On April 27, Nikolai Patrushev, the secretary of Russia’s Security Council, accused Armenia and Azerbaijan, along with Georgia, Ukraine, Uzbekistan and Kazakhstan, of hosting bio-laboratories of “the United States and its satellites” for military purposes, under the guise of scientific research (TASS, April 27). Moscow had repeatedly made similar claims for years, and they have notably constituted a part of the Russian narrative to justify its re-invasion of Ukraine on February 24.
The State Security Service of Azerbaijan denied Patrushev’s accusations (Azernews.az, May 11). Whereas Yerevan released no official objection. Back in 2021, Armenia signed a Memorandum of Understanding on Ensuring Biological Safety with Russia; and during Pashinian’s April visit to Moscow, the Armenian side renewed its commitment not to allow its territories to be used by third countries for the purpose of carrying out activities against Russia in the field of biosafety (TASS, April 20).
In parallel, Moscow has sought to re-activate its engagement in Baku and Yerevan’s peace negotiations. Over the last few weeks, since the Pashinian-Aliyev Brussels summit, Russia initiated a trilateral (Russia-Armenia-Azerbaijan) foreign ministerial meeting, sought to relaunch the working group of deputy prime ministers that was established in January 2021, and declared plans to convene a second meeting of the 3+3 (Armenia, Azerbaijan, Georgia, Russia, Turkey, Iran) South Caucasus regional cooperation platform (Armenpress.am, April 25).
Toward this end (and due to the refusal of the United States and France to work with Russia within the Minsk Group), Moscow appointed Igor Khovaev, the former Russian Minsk Group co-chair, its special envoy for the normalization of relations between Armenia and Azerbaijan (Trend.az, April 14).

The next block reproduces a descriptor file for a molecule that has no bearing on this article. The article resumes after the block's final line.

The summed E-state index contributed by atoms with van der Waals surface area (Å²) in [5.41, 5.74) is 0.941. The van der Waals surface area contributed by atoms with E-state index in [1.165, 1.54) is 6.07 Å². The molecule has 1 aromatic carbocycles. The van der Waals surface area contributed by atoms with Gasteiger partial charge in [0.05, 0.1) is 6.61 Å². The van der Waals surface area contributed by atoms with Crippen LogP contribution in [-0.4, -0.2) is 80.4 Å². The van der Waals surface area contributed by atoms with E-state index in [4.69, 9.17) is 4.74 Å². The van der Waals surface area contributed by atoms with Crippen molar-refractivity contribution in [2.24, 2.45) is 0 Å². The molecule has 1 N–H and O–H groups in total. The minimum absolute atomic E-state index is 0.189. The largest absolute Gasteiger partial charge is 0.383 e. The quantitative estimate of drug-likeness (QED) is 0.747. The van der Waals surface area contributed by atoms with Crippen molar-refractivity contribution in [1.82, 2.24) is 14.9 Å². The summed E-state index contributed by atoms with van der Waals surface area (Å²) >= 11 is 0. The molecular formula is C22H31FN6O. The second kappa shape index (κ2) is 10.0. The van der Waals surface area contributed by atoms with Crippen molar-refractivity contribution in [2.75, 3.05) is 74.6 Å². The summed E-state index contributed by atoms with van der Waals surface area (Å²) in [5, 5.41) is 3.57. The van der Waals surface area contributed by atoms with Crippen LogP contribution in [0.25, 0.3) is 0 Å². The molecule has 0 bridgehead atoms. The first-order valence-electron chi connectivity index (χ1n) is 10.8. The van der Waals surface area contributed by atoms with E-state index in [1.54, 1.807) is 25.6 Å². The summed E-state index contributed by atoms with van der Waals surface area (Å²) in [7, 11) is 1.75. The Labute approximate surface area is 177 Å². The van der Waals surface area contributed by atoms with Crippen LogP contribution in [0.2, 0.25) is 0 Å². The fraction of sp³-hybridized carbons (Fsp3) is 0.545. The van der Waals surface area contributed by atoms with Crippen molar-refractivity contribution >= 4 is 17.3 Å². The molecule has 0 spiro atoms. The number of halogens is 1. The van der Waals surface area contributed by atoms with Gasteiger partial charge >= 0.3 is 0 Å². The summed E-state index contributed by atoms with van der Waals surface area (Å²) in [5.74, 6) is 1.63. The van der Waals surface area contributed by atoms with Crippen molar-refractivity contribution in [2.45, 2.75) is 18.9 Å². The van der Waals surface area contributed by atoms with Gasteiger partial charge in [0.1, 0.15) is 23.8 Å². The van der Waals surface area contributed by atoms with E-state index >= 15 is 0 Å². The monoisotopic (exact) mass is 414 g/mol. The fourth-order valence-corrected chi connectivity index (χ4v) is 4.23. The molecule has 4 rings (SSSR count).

The Russia-mediated meeting of the three countries’ foreign ministers (see above) was held in Dushanbe, Tajikistan’s capital, on May 12. The outcome of this tripartite ministerial included inter alia the announcement of two working groups—one on unblocking transport connections between Armenia and Azerbaijan and the other on delimiting the countries’ border. Both were supposed to convene on May 16–17, in Moscow (Civilnet.am, May 12).
Immediately, the Azerbaijani news outlet Haqqin.az, in reference to its own sources, stated that Baku had not given its consent to discussing the issue of transportation corridors nor border security during the May 12 Dushanbe meeting (Haqqin.az, May 12, 13). The outlet did not, however, say definitively whether the planned working group meeting itself would be held. Eventually, the date came and went, with no such meeting taking place. At that point, the office of Armenian Deputy Prime Minister Mher Grigorian announced that the working groups would sit down sometime later this month, with the exact day still to be decided (Aysor.am, May 17).
The fact that the trilateral working group meeting was not held, contrary to the announcement from the Armenian foreign minister, signifies two things. First, there is still a lack of mutual understanding between Baku and Yerevan; and second, Russia’s role in the mediation process in many ways remains ineffective. It is worth recalling that the last meeting of the trilateral working group took place in late 2021, and the three sides failed to declare any tangible progress (see EDM, December 1, 2021). Thus, although Moscow complains about the EU “hijacking” the mediating role in the Armenia-Azerbaijan peace process, it appears to have limited scope to stave this off altogether.